Epic has made a convincing argument. The promise of its tools, combined with Epic’s marketing savvy, have paid off. The company says nearly half of all games being built for the PS5 and Xbox Series X are using Unreal Engine.

  • Even the largest studios have started abandoning their custom-built game-making tools in favor of Epic’s, despite having to pay Epic 5% in royalties. For instance, major projects like BioWare’s next Mass Effect and CD Projekt Red’s follow-up to The Witcher 3 will be built using UE5.
  • Epic is now pitching Hollywood on incorporating Unreal Engine more directly into not just post-production for visual effects, but also the active filmmaking process, in what’s being dubbed virtual production.
  • Unreal Engine was used during the production of HBO’s “Westworld” and Disney’s “The Mandalorian” to visualize special effects in real time and shoot against the backdrop of all-virtual sets using massive LED walls. Now, a whole new crop of companies is also using game engines to help studios visualize early rough drafts of films and shows using real-time CGI.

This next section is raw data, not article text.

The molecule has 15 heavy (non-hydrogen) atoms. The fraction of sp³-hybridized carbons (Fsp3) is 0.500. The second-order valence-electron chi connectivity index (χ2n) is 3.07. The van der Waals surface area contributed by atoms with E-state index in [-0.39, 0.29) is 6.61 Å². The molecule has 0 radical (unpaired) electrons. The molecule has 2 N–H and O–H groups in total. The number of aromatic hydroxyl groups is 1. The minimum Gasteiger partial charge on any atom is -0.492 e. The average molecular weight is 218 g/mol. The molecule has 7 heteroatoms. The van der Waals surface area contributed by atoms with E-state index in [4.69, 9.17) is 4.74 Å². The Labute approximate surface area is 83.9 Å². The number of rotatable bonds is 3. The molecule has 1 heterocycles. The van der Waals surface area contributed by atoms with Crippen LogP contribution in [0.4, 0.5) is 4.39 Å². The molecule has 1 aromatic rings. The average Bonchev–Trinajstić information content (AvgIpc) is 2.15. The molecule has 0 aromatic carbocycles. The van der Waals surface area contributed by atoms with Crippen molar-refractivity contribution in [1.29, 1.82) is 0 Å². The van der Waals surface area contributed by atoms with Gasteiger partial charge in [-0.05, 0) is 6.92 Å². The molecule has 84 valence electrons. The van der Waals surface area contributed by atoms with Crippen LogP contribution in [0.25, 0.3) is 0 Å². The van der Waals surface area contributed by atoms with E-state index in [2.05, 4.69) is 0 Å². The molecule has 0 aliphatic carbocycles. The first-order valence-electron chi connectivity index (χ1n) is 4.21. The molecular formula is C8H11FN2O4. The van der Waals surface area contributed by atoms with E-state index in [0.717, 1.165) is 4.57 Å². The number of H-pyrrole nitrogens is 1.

• Epic’s push into Hollywood, alongside its rival Unity, has set off an acquisition arms race for computer graphics talent. Unity made its biggest-ever acquisition last fall by purchasing visual effects studio Weta Digital for more than $1.6 billion, and Epic scooped up ArtStation, Capturing Reality and Sketchfab all in the last 13 months.

Unreal, alongside Fortnite, is Epic’s ticket to the metaverse. For Epic, the latest version of Unreal is less about capturing slightly more of market share than its prime competitor, Unity, and more about setting up the platform for a future dominated by virtual worlds.

  • "It’s too early to say exactly how the metaverse will take shape, but we see it as a shared social 3D world with persistence, discovery, moderation and commerce," the company said in February when announcing that more than 6 million console owners downloaded its “Matrix Awakens” demo. "It will be an evolution of the internet as we know it, and its foundations will be built on real-time 3D technology."
  • “We’re on the cusp of really not being able to tell the difference between reality and the virtual world,” Epic CTO Kim Libreri told Protocol in December. “As we head into the metaverse, think of the possibility of games, experiences, stories that are generated in real time.”